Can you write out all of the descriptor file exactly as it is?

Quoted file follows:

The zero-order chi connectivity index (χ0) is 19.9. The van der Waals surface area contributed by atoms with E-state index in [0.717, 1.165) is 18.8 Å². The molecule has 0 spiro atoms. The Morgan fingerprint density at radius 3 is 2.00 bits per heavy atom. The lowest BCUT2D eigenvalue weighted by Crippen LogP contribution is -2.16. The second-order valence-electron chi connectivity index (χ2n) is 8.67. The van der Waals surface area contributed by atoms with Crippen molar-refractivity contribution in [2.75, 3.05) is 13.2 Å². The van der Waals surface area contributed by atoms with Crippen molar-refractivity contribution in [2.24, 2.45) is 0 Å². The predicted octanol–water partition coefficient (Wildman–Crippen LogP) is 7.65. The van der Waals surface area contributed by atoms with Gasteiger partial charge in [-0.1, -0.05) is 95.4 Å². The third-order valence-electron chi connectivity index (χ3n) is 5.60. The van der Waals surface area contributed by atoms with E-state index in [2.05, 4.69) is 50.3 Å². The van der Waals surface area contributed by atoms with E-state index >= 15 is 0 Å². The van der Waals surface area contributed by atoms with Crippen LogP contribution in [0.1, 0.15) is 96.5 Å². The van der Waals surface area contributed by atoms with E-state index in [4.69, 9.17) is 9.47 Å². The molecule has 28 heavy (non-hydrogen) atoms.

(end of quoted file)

The zero-order chi connectivity index (χ0) is 19.9. The van der Waals surface area contributed by atoms with E-state index in [0.717, 1.165) is 18.8 Å². The molecule has 0 spiro atoms. The Morgan fingerprint density at radius 3 is 2.00 bits per heavy atom. The lowest BCUT2D eigenvalue weighted by Crippen LogP contribution is -2.16. The second-order valence-electron chi connectivity index (χ2n) is 8.67. The van der Waals surface area contributed by atoms with Crippen molar-refractivity contribution in [2.75, 3.05) is 13.2 Å². The van der Waals surface area contributed by atoms with Crippen molar-refractivity contribution in [2.24, 2.45) is 0 Å². The predicted octanol–water partition coefficient (Wildman–Crippen LogP) is 7.65. The van der Waals surface area contributed by atoms with Gasteiger partial charge in [-0.1, -0.05) is 95.4 Å². The third-order valence-electron chi connectivity index (χ3n) is 5.60. The van der Waals surface area contributed by atoms with E-state index in [2.05, 4.69) is 50.3 Å². The van der Waals surface area contributed by atoms with E-state index >= 15 is 0 Å². The van der Waals surface area contributed by atoms with Crippen LogP contribution in [0.1, 0.15) is 96.5 Å². The van der Waals surface area contributed by atoms with E-state index in [4.69, 9.17) is 9.47 Å². The molecule has 28 heavy (non-hydrogen) atoms.